Here's the plan to help you escape trying to remember your online passwords

Passwords are horrible and no one knows how to fix the problem. There are too many of them, all the rules are different and few of us are memory champions.

For a while it seemed like biometric devices like fingerprint dongles would be the answer. Until they lost favour with security experts, and devices like the JAR spectacularly failed to get any traction.

But the move away from passwords may finally be taking place. Earlier this year, a subtle shift in the way you log into Google revived hope of a move towards alternate methods of authentication.

And now Auth0, a company you’ve never heard of but runs the log-in process for more than 20,000 app and service developers, is rolling out a new way to log on.

“If you happen to have an email address that you know how to connect to because you go there all the time, or you have a phone that can receive SMS, that is sufficient for many websites or applications to authenticate you,” Gianpaolo Carraro, Auth0 Country GM – ANZ and Asia told Business Insider.

In a similar way to how a user can sign up and log in to messaging service WhatsApp, Auth0 is creating the ability to log in to apps and services using a code delivered to a phone or an email address.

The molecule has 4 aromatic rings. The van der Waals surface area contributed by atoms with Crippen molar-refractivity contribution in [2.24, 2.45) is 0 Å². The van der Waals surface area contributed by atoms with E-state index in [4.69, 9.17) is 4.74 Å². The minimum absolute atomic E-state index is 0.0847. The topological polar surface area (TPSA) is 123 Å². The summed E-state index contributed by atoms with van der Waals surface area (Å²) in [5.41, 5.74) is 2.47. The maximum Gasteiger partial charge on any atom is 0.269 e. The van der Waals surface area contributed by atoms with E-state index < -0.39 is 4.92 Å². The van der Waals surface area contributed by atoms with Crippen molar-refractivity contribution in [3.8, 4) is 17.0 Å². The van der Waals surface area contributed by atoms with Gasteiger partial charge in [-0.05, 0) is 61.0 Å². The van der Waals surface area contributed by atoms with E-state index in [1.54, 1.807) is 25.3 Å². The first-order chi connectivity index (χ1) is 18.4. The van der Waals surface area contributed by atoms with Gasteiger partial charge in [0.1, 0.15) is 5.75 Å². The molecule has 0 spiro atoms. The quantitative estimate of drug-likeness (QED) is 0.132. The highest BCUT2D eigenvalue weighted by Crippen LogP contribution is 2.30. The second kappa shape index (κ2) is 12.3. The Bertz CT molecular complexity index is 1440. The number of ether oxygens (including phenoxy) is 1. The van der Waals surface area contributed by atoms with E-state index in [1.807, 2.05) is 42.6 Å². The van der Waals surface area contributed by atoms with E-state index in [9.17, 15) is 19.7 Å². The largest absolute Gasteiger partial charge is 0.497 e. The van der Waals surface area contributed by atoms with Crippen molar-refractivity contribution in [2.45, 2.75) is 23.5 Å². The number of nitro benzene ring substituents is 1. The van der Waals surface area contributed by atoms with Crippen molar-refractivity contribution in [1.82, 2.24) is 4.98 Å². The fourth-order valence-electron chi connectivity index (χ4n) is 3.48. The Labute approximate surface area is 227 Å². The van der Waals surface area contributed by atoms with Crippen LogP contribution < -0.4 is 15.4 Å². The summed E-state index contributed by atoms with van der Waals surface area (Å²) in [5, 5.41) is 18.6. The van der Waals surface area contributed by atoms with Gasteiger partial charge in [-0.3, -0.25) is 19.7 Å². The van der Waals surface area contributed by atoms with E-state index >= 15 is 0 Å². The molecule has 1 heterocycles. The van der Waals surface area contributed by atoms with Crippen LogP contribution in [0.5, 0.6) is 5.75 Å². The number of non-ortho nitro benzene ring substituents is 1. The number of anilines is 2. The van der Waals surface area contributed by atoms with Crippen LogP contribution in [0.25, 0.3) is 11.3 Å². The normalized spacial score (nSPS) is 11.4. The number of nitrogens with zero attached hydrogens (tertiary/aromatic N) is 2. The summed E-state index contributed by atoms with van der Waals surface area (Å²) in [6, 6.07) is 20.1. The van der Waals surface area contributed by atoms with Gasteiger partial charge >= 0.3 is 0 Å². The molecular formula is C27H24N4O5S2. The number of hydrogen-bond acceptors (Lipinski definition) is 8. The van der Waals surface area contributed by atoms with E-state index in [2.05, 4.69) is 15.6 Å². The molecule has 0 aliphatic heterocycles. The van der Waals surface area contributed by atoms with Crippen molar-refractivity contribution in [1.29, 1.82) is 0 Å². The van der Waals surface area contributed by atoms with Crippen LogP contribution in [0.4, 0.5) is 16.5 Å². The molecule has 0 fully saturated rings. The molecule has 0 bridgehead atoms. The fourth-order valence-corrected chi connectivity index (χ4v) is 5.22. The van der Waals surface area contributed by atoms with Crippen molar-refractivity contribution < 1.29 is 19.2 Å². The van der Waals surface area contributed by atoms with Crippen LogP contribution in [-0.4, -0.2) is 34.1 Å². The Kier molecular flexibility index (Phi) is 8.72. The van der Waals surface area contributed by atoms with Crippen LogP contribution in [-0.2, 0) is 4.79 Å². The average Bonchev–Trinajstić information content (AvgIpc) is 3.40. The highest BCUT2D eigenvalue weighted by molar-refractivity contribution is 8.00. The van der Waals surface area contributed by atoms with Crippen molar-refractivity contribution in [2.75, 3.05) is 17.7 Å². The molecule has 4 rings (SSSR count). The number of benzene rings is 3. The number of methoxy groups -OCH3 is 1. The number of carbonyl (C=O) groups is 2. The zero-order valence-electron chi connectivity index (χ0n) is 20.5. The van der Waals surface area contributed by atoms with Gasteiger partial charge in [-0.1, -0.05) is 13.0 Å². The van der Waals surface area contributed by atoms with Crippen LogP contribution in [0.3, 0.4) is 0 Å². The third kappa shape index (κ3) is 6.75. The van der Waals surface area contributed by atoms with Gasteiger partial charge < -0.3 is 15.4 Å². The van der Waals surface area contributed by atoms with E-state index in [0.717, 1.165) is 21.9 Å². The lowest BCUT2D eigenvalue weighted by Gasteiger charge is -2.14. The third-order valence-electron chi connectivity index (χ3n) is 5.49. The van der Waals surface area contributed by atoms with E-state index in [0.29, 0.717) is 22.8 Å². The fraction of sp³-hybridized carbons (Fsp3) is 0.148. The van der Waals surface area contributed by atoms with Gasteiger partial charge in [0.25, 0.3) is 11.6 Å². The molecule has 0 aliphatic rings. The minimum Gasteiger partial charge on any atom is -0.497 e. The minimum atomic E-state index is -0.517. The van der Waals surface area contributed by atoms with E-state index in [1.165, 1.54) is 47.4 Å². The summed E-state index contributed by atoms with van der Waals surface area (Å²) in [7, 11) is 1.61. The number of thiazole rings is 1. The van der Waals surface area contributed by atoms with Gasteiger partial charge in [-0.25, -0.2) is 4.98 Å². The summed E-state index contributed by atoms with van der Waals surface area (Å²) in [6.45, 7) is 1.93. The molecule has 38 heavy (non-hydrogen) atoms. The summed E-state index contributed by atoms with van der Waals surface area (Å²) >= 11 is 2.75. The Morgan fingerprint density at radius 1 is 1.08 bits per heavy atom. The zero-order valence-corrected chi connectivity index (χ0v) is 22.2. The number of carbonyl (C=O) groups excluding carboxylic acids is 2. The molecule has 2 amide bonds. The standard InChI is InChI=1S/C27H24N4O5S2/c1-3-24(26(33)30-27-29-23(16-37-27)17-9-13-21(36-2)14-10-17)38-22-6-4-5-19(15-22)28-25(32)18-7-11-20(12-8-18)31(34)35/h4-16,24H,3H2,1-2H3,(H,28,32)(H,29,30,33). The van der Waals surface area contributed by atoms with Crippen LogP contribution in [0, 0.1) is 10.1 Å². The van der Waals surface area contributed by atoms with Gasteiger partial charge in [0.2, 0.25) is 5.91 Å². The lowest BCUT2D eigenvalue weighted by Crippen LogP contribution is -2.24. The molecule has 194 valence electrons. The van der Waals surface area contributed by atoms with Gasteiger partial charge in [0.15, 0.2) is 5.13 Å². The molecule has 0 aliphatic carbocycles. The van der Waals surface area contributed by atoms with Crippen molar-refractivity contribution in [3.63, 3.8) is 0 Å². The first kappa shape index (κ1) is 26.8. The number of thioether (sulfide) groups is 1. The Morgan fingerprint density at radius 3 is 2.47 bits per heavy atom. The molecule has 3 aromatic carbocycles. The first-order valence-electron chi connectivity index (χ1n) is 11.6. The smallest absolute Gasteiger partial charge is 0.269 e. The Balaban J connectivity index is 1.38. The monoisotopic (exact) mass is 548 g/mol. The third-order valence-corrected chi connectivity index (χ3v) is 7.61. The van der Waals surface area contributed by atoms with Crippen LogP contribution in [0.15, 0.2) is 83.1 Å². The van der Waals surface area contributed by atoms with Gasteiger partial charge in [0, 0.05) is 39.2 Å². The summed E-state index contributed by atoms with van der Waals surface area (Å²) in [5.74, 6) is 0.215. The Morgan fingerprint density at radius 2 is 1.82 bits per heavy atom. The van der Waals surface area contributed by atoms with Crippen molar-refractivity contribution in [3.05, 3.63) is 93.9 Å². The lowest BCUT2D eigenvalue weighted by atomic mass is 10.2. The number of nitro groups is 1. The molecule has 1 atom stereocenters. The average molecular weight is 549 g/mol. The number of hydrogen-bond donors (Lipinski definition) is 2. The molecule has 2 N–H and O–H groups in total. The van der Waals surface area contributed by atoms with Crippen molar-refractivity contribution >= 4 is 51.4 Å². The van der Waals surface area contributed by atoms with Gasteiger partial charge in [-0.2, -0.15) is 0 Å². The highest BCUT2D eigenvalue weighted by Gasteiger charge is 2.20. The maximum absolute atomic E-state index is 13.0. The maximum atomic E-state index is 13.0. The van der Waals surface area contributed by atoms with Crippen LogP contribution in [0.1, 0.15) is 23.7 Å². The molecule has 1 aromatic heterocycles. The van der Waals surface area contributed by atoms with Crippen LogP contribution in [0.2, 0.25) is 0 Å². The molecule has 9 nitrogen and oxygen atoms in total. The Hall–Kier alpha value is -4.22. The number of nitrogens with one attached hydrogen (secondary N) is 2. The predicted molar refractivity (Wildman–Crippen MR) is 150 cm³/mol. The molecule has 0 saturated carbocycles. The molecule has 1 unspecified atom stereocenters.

“[The app’s] gonna come and say hey, the first time you sign up give me a phone number, which is a unique identifier, and I will send you a code to make sure you are the owner of that phone,” explains Carraro

“A week later you come back, instead of asking you to put your username and password, I’m gonna ask you ‘Hey, what’s your phone number?’, you’re gonna put it in, and I’m gonna send you a new code and if you prove that you are still in possession of that phone number I’m gonna let you in.”

Carraro insists that this new system won’t introduce any new weak links. If someone has hacked your email address or your phone, they can access your accounts whether Auth0’s system is present or not.

Developers can already start playing with the new system on Github. Hopefully, for the rest of us, it starts to catch on.

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